This is the moment I’ve been longing for since I was a little kid.
Since I dug in at the plate during a Little League game and hit my first home run.
Since I caught my first game.
Through it all, I pictured this.
Finally making it to The Show.
Now I’m here, with a Major League team and a huge chance in front of me.
I’ve been at spring training for a full week, practicing with pitchers and catchers, showing the coaches what I’m made of. It’s been—knock on wood—damn good so far.
Today marks the start of the next phase of spring training. The position players will arrive, and soon we’ll start playing games against the other teams in Arizona.
That’s when my future will be on the line. When I have the opportunity, at last, to prove myself where it counts—on the diamond.
And I intend to do just that.
Every day, I make myself that promise. Focus on your goals.
It’s eight-thirty in the morning, and our first workout is at nine-thirty.
I leave the hotel, make my way to the team’s facility a half-mile away, and head inside. Even after a week, wonder spreads through my body as I check out the plaques and trophies on the wall.
I head to the locker room and try to visualize the first game, the pitches I’ll call, the approach I’ll need at-bat.
Baseball, and only baseball, runs through my mind as I turn the corner and nearly smack into someone.
But not just anyone.
My new teammate, who also happens to be the man I’ve been crushing on from afar.
And it started nearly four years ago.
The first time I kissed a girl, it felt as eventful as making a sandwich.
You got the bread, you spread the mustard, you added a slice of meat.
It was just something you did in a day.
But the first time I kissed a guy? It was like an electrical storm had ignited inside my body.
We’re talking lightning, thunder—entire power grids frying.
And clarity too. Since I’d been trying to figure myself out for the last few years. Maybe I liked both guys and girls?
Before that first kiss near the end of my senior year of high school, I’d kissed a few girls in the backseats of cars. Gone on a couple of dates. Told my best friend, Reese, about the dates the next day, saying it was okay, it was so-so, I wasn’t that into the girl.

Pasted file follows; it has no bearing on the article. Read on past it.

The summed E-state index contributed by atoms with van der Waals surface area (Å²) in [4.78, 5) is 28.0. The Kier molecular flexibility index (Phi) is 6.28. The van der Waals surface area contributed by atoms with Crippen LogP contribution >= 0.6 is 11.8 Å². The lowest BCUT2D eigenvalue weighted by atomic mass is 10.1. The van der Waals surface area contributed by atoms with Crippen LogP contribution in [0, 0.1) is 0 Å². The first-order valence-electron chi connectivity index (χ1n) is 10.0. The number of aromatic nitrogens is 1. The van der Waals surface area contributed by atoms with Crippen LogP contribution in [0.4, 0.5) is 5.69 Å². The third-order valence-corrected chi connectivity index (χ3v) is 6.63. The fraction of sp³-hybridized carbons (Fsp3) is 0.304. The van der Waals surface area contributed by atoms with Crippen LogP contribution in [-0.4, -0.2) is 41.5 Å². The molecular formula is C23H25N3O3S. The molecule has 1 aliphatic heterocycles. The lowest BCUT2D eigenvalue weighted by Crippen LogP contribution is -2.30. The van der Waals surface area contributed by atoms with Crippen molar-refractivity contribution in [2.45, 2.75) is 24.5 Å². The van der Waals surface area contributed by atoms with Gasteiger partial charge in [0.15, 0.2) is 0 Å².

I had a pretty good inkling I’d like kissing a guy more.
But I’d wanted confirmation with my body.
And I got it the first time I kissed a guy.
It happened at a party with a man I’d just met. After a couple seconds, I had all my answers.
But for the sake of science, I tested some more, kissing him for longer.
I walked the rest of the way home in a world that was no longer black and white. It was bursting with color.
The next morning, I texted Reese and asked her to meet me for breakfast.
At the local diner, over pancakes and eggs, I cleared my throat.
This was going to be hard, wasn’t it?
Saying something I’d suspected for a while.
Saying it out loud to another person.
But then, we’d been friends since I was eight, and she was six. We’d already talked about our crushes on Chris Hemsworth, so I didn’t think I was going to shock her. Still, nerves whipped through me. I was saying this out loud for the first time to another person.
I set down my fork, took a drink of my coffee, and said, “So, I’m gay.”
It came out straightforward. To the point. I didn’t throw myself a parade.
Reese seemed to follow my lead. She kept her gaze on me, her eyes a touch serious. “Thanks for telling me. Any reason why you decided to tell me now?”
Good question. Easy enough answer. “I kissed a guy last night.”
Her blue eyes sparked with curiosity. Her voice too. “And…?”
“It was…pretty fucking good,” I said, laughing, as I remembered.
Her lips curved into a grin. “So a little better than the so-so kiss with Hannah? The meh kiss with Taylor?” she asked, recounting the stories of my other kisses.
I leaned back against the booth, relieved. “Exactly. Nothing so-so about it.” I took a beat, dragging a hand through my hair. “You’re the first person I’ve told.”
“And how do you feel now that you’ve said it?”
“Honestly? Pretty awesome,” I say, then let out a long sigh. “It was easy to tell you.”
She smiled, the kind that said she was grateful. “I’m really glad you knew you could.”
She knew all my hard truths—this one was no different. And telling her felt so good. “I should get a tattoo or something,” I said, jazzed by that idea.
Her irises twinkled. “I’m all for that. What are you thinking of?”
“Something to commemorate,” I said, practically bouncing. “I want all my tattoos to have meaning. Like these.” I gestured to the bands that looked like water on my arm.